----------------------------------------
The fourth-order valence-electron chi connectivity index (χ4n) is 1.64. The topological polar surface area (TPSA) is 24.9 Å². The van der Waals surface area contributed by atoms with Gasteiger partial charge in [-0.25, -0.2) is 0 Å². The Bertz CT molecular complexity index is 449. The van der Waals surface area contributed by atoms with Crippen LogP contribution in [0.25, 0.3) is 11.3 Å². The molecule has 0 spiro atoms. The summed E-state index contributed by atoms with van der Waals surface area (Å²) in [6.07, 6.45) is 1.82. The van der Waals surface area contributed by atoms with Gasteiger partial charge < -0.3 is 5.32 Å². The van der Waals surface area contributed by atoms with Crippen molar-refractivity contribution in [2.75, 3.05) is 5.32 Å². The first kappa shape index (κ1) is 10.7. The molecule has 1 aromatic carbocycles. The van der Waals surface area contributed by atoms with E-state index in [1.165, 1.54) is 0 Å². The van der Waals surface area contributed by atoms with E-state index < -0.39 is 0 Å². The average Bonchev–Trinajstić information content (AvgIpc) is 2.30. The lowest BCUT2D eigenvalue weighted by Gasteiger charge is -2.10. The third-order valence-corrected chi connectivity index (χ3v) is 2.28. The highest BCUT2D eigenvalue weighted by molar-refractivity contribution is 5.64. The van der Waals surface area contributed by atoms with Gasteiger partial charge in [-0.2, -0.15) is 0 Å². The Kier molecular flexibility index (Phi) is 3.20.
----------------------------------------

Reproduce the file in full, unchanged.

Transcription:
The fourth-order valence-electron chi connectivity index (χ4n) is 1.64. The topological polar surface area (TPSA) is 24.9 Å². The van der Waals surface area contributed by atoms with Gasteiger partial charge in [-0.25, -0.2) is 0 Å². The Bertz CT molecular complexity index is 449. The van der Waals surface area contributed by atoms with Crippen LogP contribution in [0.25, 0.3) is 11.3 Å². The molecule has 0 spiro atoms. The summed E-state index contributed by atoms with van der Waals surface area (Å²) in [6.07, 6.45) is 1.82. The van der Waals surface area contributed by atoms with Gasteiger partial charge < -0.3 is 5.32 Å². The van der Waals surface area contributed by atoms with Crippen molar-refractivity contribution in [2.75, 3.05) is 5.32 Å². The first kappa shape index (κ1) is 10.7. The molecule has 1 aromatic carbocycles. The van der Waals surface area contributed by atoms with E-state index in [1.165, 1.54) is 0 Å². The van der Waals surface area contributed by atoms with E-state index < -0.39 is 0 Å². The average Bonchev–Trinajstić information content (AvgIpc) is 2.30. The lowest BCUT2D eigenvalue weighted by Gasteiger charge is -2.10. The third-order valence-corrected chi connectivity index (χ3v) is 2.28. The highest BCUT2D eigenvalue weighted by molar-refractivity contribution is 5.64. The van der Waals surface area contributed by atoms with Gasteiger partial charge in [-0.2, -0.15) is 0 Å². The Kier molecular flexibility index (Phi) is 3.20.